Routers, switches and other networking gear became a $39 billion market in 2013, as 40G took hold in the data center and 100G became the new standard for service providers, according to the latest research from Infonetics.
Enterprise port revenue rose 5% relative to 2012, while service providers spent an additional 4%, the researchers said. Although 1G connections remained the most common, and 10G the biggest revenue driver, most of the new spending originates in the 40G and 100G sectors.
+ALSO ON NETWORK WORLD: While Heartbleed distracts, hackers hit US universities + US to vote on sharp increase in broadband subsidies +
The 40G standard is being quickly driven out of the core service provider network, according to the report’s co-author, principal analyst Andrew Schmitt.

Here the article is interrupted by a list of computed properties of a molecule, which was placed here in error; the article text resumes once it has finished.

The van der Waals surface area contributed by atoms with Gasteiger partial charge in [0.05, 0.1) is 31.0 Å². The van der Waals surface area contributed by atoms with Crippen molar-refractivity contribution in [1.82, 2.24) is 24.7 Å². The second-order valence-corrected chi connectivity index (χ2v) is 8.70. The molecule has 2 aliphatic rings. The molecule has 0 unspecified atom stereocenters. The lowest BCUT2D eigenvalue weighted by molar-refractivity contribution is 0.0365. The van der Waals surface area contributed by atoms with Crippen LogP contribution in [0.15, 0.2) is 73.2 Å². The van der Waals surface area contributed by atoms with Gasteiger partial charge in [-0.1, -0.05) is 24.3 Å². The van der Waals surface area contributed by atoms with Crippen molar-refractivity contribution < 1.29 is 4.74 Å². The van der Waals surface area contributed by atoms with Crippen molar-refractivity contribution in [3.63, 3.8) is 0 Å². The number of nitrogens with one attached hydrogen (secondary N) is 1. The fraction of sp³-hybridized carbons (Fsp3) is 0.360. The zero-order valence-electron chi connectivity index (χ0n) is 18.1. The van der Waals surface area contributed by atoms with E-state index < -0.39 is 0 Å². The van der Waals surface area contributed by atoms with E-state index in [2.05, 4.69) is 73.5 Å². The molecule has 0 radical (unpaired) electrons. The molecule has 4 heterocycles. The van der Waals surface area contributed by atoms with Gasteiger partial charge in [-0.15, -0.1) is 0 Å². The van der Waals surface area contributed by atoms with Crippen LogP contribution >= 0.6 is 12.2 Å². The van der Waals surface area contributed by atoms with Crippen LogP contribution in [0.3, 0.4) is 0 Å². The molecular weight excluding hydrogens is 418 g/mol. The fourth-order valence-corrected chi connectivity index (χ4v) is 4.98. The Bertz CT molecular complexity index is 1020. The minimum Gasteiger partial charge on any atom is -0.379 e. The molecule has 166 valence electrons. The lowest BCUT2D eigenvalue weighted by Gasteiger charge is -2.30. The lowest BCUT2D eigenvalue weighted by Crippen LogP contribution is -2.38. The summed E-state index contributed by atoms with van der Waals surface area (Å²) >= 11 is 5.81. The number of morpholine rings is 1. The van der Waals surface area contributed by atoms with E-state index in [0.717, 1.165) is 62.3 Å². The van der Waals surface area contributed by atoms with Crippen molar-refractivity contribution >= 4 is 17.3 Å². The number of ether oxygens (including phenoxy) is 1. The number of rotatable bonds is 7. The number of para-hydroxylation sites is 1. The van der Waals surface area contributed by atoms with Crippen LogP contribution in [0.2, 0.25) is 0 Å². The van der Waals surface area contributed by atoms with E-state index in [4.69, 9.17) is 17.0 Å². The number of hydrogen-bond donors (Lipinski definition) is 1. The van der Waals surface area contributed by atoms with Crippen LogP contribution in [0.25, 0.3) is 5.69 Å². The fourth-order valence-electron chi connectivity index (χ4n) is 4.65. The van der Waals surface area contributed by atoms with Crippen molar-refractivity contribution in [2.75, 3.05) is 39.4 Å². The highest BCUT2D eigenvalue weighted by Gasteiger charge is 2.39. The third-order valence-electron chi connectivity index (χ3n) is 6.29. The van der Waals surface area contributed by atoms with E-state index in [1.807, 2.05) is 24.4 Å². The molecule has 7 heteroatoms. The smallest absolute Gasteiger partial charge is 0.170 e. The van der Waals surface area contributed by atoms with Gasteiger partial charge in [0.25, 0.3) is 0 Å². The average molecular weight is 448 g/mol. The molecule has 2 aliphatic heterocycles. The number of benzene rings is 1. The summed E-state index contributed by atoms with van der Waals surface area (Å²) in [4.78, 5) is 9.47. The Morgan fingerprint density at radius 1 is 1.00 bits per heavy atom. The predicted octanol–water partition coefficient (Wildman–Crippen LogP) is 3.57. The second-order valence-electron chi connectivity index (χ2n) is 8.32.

“Coherent 100G is well on its way to completely taking over the core, growing to nearly 80% of all wavelengths by 2016, effectively shutting down competing 10G and 40G deployments,” he said in a statement.
In the enterprise data center, however, 40G ports are highly sought-after, as their numbers doubled in 2013. The researchers said that this growth will accelerate even further in 2014, predicting a three-fold increase in 40G port shipments. Although 100G products for the data center began shipping in 2013, they have not yet achieved meaningful market penetration, according to Infonetics.
Other researchers have also highlighted the rise of 10G and 40G in the enterprise data center of late. IDC’s latest Ethernet switch and router report said that data center networks saw more growth than edge networks in 2013. According to IDC analyst Rohit Mehra, a lot of that was due to demand for bigger ports in the data center.
“Taking into account fairly significant regional variations, the campus segment is relatively stable while the datacenter continues to reflect the rapid explosion of 10GbE and 40GbE switch ports shipments,” he said.
Email Jon Gold at email@example.com and follow him on Twitter at @NWWJonGold.